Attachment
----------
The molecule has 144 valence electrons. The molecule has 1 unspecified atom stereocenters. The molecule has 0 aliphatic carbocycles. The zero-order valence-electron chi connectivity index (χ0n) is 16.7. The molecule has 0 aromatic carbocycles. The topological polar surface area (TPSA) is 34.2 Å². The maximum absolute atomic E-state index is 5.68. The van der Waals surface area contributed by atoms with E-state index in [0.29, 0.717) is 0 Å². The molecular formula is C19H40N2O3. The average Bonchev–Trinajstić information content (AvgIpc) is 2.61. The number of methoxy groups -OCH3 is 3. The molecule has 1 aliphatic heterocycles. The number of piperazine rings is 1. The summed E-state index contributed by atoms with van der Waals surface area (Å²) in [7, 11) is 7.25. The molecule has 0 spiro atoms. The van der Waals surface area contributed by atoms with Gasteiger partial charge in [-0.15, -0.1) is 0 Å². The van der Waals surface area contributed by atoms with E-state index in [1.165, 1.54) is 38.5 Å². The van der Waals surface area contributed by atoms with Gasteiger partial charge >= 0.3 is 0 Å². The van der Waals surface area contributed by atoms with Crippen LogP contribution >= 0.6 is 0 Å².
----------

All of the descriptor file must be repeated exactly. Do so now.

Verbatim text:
The molecule has 144 valence electrons. The molecule has 1 unspecified atom stereocenters. The molecule has 0 aliphatic carbocycles. The zero-order valence-electron chi connectivity index (χ0n) is 16.7. The molecule has 0 aromatic carbocycles. The topological polar surface area (TPSA) is 34.2 Å². The maximum absolute atomic E-state index is 5.68. The van der Waals surface area contributed by atoms with E-state index in [0.29, 0.717) is 0 Å². The molecular formula is C19H40N2O3. The average Bonchev–Trinajstić information content (AvgIpc) is 2.61. The number of methoxy groups -OCH3 is 3. The molecule has 1 aliphatic heterocycles. The number of piperazine rings is 1. The summed E-state index contributed by atoms with van der Waals surface area (Å²) in [7, 11) is 7.25. The molecule has 0 spiro atoms. The van der Waals surface area contributed by atoms with Gasteiger partial charge in [-0.15, -0.1) is 0 Å². The van der Waals surface area contributed by atoms with E-state index in [1.165, 1.54) is 38.5 Å². The van der Waals surface area contributed by atoms with Gasteiger partial charge >= 0.3 is 0 Å². The van der Waals surface area contributed by atoms with Crippen LogP contribution >= 0.6 is 0 Å².